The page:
Photon assisted-inversion of majority charge carriers in molecular semiconductor-based organic heterojunctions†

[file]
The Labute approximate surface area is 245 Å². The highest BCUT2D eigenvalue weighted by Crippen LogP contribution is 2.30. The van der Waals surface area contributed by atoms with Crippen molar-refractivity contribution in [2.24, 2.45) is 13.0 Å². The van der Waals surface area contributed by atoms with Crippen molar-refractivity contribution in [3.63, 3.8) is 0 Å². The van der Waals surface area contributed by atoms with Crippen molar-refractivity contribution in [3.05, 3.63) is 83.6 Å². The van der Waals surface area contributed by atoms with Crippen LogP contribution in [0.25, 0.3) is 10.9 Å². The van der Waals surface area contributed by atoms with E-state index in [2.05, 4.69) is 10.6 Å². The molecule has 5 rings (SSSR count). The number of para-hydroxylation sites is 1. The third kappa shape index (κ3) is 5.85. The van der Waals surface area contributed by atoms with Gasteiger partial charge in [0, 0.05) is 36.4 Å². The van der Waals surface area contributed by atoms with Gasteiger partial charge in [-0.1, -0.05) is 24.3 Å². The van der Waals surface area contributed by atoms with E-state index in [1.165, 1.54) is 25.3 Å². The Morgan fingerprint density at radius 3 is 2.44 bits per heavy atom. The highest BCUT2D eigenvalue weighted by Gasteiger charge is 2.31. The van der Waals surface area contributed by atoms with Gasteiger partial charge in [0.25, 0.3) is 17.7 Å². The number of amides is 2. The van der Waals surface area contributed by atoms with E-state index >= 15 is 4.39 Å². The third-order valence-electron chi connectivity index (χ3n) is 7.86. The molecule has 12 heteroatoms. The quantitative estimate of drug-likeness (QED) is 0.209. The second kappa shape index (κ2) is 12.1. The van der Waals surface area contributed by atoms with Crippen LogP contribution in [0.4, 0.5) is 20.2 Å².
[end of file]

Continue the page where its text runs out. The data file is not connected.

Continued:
Ambipolar molecular materials hold great promise as a building block of next generation highly efficient, less complex and low cost electronic devices. In this endeavor, the present work reports the fabrication of organic heterojunction devices based on halogenated copper phthalocyanine (CuPc) and lutetium bisphthalocyanine (LuPc2) bilayers, investigates their structural and electrical properties and probes the ambipolar behavior by ammonia sensing. Microstructural analysis of the heterostructure thin films revealed compact and semicrystalline organization, depending on the number of halogen substituents in CuPc. The heterojunction devices reveal non-linear I(V) characteristics associated with an interfacial energy barrier which is tuned by the number and type of halogen substituents. The behavior of the devices towards NH3 exposure revealed n-type, p-type and ambipolar transport depending on 16, 0 and 8 fluorine substituents, respectively, present in the CuPc component of the heterostructure, demonstrating a correlation between the electronic effects of substituents and the thin film electrical properties. The trigger of the ambipolar transport regime in the heterojunction device is the visible light, such that the device conduction channel is dominated by holes in the dark and electrons under illumination. In depth charge transport studies by impedance spectroscopy explain the device electrical behavior and highlight the important role played by the interface in the heterostructures. Different charge transport parameters are extracted by fitting the experimental Nyquist curves, analysis of those confirms the presence of bulk and interfacial transport and provides an interpretation of the observed ambipolarity.